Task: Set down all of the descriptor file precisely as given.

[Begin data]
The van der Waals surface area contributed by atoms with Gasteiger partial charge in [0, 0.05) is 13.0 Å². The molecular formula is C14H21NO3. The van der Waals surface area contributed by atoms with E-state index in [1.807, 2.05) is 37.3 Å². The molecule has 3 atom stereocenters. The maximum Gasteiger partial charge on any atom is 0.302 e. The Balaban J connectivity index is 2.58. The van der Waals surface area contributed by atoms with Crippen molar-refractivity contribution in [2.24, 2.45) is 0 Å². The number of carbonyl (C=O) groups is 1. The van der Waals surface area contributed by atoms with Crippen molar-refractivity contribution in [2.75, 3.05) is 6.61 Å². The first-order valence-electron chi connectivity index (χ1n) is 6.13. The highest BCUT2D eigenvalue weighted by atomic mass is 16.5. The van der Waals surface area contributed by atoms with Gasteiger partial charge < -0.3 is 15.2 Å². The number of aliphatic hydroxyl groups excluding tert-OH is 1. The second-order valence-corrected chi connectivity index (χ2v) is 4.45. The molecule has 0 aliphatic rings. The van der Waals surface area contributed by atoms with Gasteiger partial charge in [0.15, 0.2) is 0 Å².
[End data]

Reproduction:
The van der Waals surface area contributed by atoms with Gasteiger partial charge in [0, 0.05) is 13.0 Å². The molecular formula is C14H21NO3. The van der Waals surface area contributed by atoms with E-state index in [1.807, 2.05) is 37.3 Å². The molecule has 3 atom stereocenters. The maximum Gasteiger partial charge on any atom is 0.302 e. The Balaban J connectivity index is 2.58. The van der Waals surface area contributed by atoms with Crippen molar-refractivity contribution in [2.24, 2.45) is 0 Å². The number of carbonyl (C=O) groups is 1. The van der Waals surface area contributed by atoms with Crippen molar-refractivity contribution in [2.75, 3.05) is 6.61 Å². The first-order valence-electron chi connectivity index (χ1n) is 6.13. The highest BCUT2D eigenvalue weighted by atomic mass is 16.5. The van der Waals surface area contributed by atoms with Gasteiger partial charge < -0.3 is 15.2 Å². The number of aliphatic hydroxyl groups excluding tert-OH is 1. The second-order valence-corrected chi connectivity index (χ2v) is 4.45. The molecule has 0 aliphatic rings. The van der Waals surface area contributed by atoms with Gasteiger partial charge in [0.15, 0.2) is 0 Å².